Taxpayers must play by the rules. HM Revenue and Customs (HMRC) enforces its vast powers to ensure this is so. Thankfully, those powers invariably also give taxpayers some degree of protection.
For example, HMRC may require information and documents ‘reasonably required’ to check a taxpayer’s tax position. HMRC may impose penalties if the taxpayer fails to comply. However, HMRC must stick to the rules for doing so.
It’s a penalty…
The initial penalty for failing to comply with an information notice is £300. If the failure continues, HMRC can charge daily penalties of up to £60 for each day that the failure continues.
If someone becomes liable to a fixed (or daily) penalty for failing to comply with an information notice, HMRC may assess the penalty (and if they do, HMRC must notify that person). The assessment must be made within 12 months after the latest of certain dates (FA 2008, Sch 36, para 46):
- the end of the period during which the person can appeal (where there is a right of appeal against the information notice);
- the date on which the appeal is finally decided or the person withdraws it (where a person has appealed against the information notice); or
- the date on which the person became liable to the penalty in any other case.
If HMRC misses the boat in failing to issue a penalty notice within this timeframe, the tribunal decision in Ahmed v Revenue and Customs  UKFTT 337 (TC) indicates that HMRC cannot have a ‘second bite of the cherry’ by issuing another information notice requesting the same information, to reset the penalty clock.
…or is it?
In Ahmed, HMRC issued the appellant with a notice (under FA 2008, Sch 36) (‘Notice 1’) on 11 October 2017, requiring him to produce various information and documents. On 30 July 2018, HMRC sent a second information notice (‘Notice 2’) to the taxpayer, which comprised further requests for information. On 23 January 2019, HMRC sent the appellant another information notice (‘Notice 3’), which combined the text of the two previous notices, word for word. On 19 March 2019, HMRC issued the appellant with a £300 penalty for failure to comply with Notice 3. The appellant appealed.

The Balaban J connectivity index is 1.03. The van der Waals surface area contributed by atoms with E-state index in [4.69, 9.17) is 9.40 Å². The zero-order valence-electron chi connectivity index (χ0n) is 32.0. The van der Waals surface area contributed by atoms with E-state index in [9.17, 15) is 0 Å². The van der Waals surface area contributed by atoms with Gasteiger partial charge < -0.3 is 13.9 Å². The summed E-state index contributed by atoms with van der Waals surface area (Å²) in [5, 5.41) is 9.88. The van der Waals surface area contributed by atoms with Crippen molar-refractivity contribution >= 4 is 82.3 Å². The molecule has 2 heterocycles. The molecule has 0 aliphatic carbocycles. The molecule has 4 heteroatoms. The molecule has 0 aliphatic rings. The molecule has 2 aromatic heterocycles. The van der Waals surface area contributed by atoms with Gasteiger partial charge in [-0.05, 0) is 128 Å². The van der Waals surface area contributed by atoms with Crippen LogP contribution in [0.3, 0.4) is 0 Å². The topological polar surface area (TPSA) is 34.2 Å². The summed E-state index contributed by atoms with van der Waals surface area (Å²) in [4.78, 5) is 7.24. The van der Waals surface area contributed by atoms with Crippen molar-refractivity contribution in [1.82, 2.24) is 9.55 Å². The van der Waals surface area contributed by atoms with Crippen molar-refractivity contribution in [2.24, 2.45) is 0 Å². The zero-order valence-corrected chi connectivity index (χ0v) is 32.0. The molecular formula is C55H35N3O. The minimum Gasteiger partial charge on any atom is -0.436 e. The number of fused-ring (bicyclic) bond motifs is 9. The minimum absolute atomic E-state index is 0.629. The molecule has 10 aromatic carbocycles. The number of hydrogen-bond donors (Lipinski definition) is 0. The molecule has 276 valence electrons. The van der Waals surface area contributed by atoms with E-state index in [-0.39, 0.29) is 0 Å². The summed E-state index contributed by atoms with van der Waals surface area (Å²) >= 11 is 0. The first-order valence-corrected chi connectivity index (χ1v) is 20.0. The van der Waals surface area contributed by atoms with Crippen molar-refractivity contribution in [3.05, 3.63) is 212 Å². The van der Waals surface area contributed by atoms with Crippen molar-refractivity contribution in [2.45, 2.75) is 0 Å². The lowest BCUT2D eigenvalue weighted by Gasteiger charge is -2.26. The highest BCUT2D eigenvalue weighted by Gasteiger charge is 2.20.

The First-tier Tribunal (FTT) noted that a penalty could only be issued within twelve months after a person became liable to the penalty. The penalty was issued more than twelve months after Notice 1. HMRC could not refresh the twelve-month time limit simply by reissuing the notice and repeating the information requirements. To the extent that the penalty related to a failure to comply with the same requirements as in Notice 1, it was invalid.
Furthermore, to the extent that the penalty related to information requests which were previously in Notice 2, it was issued within the twelve-month time limit. However, the FTT held that HMRC failed to meet the burden of proving that the statutory requirements for issuing the information notice were met. The taxpayer’s appeal was allowed.
Check information notices carefully. HMRC’s information powers are considerable, but they are subject to specific restrictions and procedures. There is a general right of appeal, not only against information notices, but also against penalties imposed by HMRC for alleged non-compliance.
The above article was first published by Business Tax Insider (March 2021) (www.taxinsider.co.uk).